Utilitarian Racism

This is part of a series on intelligence and the decline of society. See this index.

One of my favorite articles ever was written by fellow blogger Free Northerner entitled “Abortion, Tomlinson, and Moral Midgets.” There he responded to the embryo trolley problem. It is well worth reading the latter and then reading Free Northerner’s primer on ethics.

Free Northerner concludes his piece by exposing the underlying major flaw: Utilitarianism.

All the above can be linked to one major moral flaw, the philosophical hobgoblin that eats the minds of morally stunted rationalists: Utilitarianism. Look past the fancy language and big words and utilitarianism is essentially stripping away man’s humanity and reducing him to units of pleasure and pain (perfect for our inhuman modern society), then doing cold calculations on how various actions allocate units of pleasure and pain, then deciding to take the action that gives the most overall pleasure.

The value of a human life cannot be described in terms of units of utility. We are not to be evaluated as you would figures in an accounting book. Doing so turns otherwise normal people into monsters who are willing to murder their unborn babies and kill their elderly or infirm.

Utilitarianism goes hand-in-hand with blankslatism. Utilitarians get very upset about IQ, rooted in unchangeable genetics. Since some groups—Hispanics and especially Blacks—have much lower average IQ than other groups—Asians and Whites—a genetic cause would mean they get lower utility that make them inherently inferior as persons. They think this. They assume you do too, and they’ll call you racist for merely acknowledging the fact of reality. But only they are racist. Here is why:

“It is a dangerous mistake to premise the moral equality of human beings on biological similarity because dissimilarity, once revealed, then becomes an argument for moral inequality.” — A.W.F. Edwards

Utilitarians conflate two things: biology and morality. And, really, what else can they do? Their entire system of morality is based on the physical: units of suffering, units of economic output, units of pleasure, etc. And so utilitarians place the premise of moral equality of human beings on biological similarity. They can only conceive that the world is a place where each person is capable of equal units of whatever they think is good and proper. Anyone using some other measure of morality—such as Christianity—must be lying.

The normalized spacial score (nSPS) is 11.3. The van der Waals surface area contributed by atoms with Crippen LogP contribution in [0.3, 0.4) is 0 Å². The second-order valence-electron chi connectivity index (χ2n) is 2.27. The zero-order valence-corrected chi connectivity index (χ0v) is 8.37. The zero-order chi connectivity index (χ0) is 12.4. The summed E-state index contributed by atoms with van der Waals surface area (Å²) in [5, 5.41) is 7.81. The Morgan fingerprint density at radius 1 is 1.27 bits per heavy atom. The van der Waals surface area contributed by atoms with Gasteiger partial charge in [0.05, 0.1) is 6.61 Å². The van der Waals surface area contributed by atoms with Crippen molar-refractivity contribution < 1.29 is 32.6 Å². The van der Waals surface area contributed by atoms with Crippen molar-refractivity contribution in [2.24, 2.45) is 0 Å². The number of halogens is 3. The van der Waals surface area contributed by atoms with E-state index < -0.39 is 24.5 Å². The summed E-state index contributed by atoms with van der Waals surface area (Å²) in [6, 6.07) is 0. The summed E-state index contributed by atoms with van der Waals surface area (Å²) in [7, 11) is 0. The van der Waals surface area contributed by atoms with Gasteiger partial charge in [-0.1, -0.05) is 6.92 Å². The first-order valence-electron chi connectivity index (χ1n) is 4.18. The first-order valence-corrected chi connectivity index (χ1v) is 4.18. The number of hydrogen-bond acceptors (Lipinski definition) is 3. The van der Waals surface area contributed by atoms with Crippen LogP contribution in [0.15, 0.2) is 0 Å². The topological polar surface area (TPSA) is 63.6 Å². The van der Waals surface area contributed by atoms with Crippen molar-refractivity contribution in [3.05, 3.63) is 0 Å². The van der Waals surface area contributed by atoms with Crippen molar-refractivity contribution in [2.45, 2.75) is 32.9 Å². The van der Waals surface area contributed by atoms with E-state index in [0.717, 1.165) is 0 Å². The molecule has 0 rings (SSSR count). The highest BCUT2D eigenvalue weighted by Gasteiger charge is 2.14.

When it turns out that biological dissimilarity is proven—which is obviously is with IQ—then this must mean that you believe in moral inequality. You must be the racist. But it is only they who believe this, because their utilitarianism forces this on them. They fall to their own argument and try to take you with them.

Do not let them. You are a Christian, and for you the moral value of a human life is not based on a requirement for biological similarity.



  1. Liz

    Good writeup. I agree genetics play a large part in outcomes, and every individual is valuable and unique.
    A bit of a segue though.
    Whenever I see a worldwide IQ chart I am reminded of our experience living in Asia. My spouse spent his youth (a fan of Taekwondo, big in the 80s) admiring what he believed to be Asian culture. I was excited too, and accompanied him though it was a remote assignment we lived off base and were completely emerged in the culture and economy. Knowing that this country in particular (South Korea) turned out the smartest math students in the world with the highest test scores…we expected something different from what we found.
    What we saw made our jaws drop.
    This wasn’t just culture shock, the vast majority of people were just not smart. And when I say not smart…literally parents would watch their small children shattering glass in an abandoned lot with their bare hands and clap like they had done something great instead of dangerous. We watched construction projects go up with no observable straight support beams. I could go on a long while about this.